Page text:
People Who Trust Technology Are Happier

By Deborah Yip | October 20, 2016 | 0 comments

Whether you're religious or not, putting your faith in science and technology could be good for you, a new study suggests.

A vast body of research suggests that religious people are happier and more satisfied with their lives, partly thanks to a greater sense of purpose and belonging. However, belief in God has declined over the past few decades in Western societies. What else, then, may people be turning to for security?

In a recent study published in the journal Personality and Individual Differences, researchers Olga Stavrova, Daniel Ehlebracht, and Detlef Fetchenhauer hypothesized that a belief in scientific and technological progress has risen to fill this need.

People who strongly believe in scientific-technological progress have faith that science and technology can help humanity build a better future. They’re more likely to think that science and technology make our lives healthier, easier, and more comfortable; create more opportunities for the next generation; and make the world better off.

The researchers first surveyed individuals in the Netherlands about this belief and about their Western religious faith, measured by how often they attended religious services, and whether they identified as religious and believed in God. They found that people who more strongly believed in scientific-technological progress or religion were more satisfied with their lives—but the link was significantly stronger among those who had faith the former.

When they looked at data from 72 countries, the researchers found that respondents with greater faith in science and technology were more satisfied with their lives in all but three countries; by comparison, being religious was positively associated with life satisfaction in only 28 countries—and linked to lower life satisfaction in five.

What gives the belief in scientific-technological progress that extra influence?

Other researchers have recently proposed that a secular belief in human progress to reform the world, including faith in science and technology, gives us a sense of control. So Stavrova and her colleagues also asked participants about their sense of personal control: How much agency and influence did it feel like they had over their lives?

It turned out that people with greater trust in science and technology indeed tended to have a heightened sense of personal control—which was, in turn, linked to their higher life satisfaction. This suggests that scientific understanding and use of technology may help us feel more in control of our environment and our future, buffering us against existential anxiety and leading to greater well-being. On the other hand, people who reported being more religious had a weaker sense of personal control.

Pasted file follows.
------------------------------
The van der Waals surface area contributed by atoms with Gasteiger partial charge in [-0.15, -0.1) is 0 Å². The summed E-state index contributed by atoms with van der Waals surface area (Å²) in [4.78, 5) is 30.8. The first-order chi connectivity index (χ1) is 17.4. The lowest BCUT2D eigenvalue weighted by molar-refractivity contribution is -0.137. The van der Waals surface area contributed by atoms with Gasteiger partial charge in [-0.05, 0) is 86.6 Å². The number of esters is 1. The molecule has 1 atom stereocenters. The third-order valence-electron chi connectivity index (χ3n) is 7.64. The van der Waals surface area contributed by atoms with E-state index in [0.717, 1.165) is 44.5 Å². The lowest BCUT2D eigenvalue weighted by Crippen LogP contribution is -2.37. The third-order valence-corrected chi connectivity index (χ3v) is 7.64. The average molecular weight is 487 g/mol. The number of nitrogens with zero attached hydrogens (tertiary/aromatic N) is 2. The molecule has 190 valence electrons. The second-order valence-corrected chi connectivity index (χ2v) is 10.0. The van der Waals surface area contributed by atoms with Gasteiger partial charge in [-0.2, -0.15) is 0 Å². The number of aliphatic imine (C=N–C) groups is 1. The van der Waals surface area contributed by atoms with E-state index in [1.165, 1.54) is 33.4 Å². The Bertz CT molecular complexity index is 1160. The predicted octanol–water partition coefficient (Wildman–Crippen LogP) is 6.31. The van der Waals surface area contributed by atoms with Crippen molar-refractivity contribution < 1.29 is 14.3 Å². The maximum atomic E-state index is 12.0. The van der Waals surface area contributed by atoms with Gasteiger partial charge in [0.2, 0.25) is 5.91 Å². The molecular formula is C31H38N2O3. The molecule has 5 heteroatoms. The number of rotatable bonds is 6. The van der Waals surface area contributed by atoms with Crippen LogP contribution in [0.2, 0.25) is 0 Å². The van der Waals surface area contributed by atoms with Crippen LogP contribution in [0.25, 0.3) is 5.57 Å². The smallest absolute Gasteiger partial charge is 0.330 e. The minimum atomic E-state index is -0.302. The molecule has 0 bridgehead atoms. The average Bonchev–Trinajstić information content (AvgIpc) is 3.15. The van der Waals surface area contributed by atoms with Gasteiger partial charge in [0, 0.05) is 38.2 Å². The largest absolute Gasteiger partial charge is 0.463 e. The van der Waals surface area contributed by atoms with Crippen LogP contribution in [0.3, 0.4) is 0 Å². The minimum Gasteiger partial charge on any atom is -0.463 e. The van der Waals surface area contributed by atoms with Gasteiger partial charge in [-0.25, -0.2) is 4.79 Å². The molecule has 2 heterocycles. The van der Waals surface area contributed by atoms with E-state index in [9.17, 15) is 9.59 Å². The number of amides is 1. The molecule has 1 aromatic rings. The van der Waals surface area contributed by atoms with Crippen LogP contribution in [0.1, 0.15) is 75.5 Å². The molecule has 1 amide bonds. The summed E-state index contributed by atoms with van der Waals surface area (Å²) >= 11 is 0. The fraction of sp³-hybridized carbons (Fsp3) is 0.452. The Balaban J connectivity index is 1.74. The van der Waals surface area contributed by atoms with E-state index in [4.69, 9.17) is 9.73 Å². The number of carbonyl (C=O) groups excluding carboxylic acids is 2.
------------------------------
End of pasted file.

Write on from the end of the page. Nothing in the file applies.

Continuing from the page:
What does this all mean for us? Is the study suggesting that a belief in science is better than a belief in religion?

Interestingly, the researchers found that people who believe in science and technology are not less likely to be religious, suggesting that the two aren’t necessarily incompatible. Both values can coexist and benefit us in different ways. Previous studies have found that people who are more religious tend to have a greater sense of “secondary control,” the kind of strength we get from being able to accept and adjust to difficult circumstances. Future research can try to pin down how these two beliefs interact, and look into other religions such as Islam.

In the end, community may play an important role in how our beliefs support our well-being. In the international study, the research team found that the link between scientific-technological faith and life satisfaction was stronger in countries where this belief was popular. Similar patterns have been found when it comes to religion as well—being religious is more strongly linked to well-being in more religious countries.

The specific beliefs we hold, it seems, may be less important than the fact that they are shared.

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About The Author

Deborah Yip is a research assistant at the Greater Good Science Center, and is currently a health policy research analyst at University of California, San Francisco.


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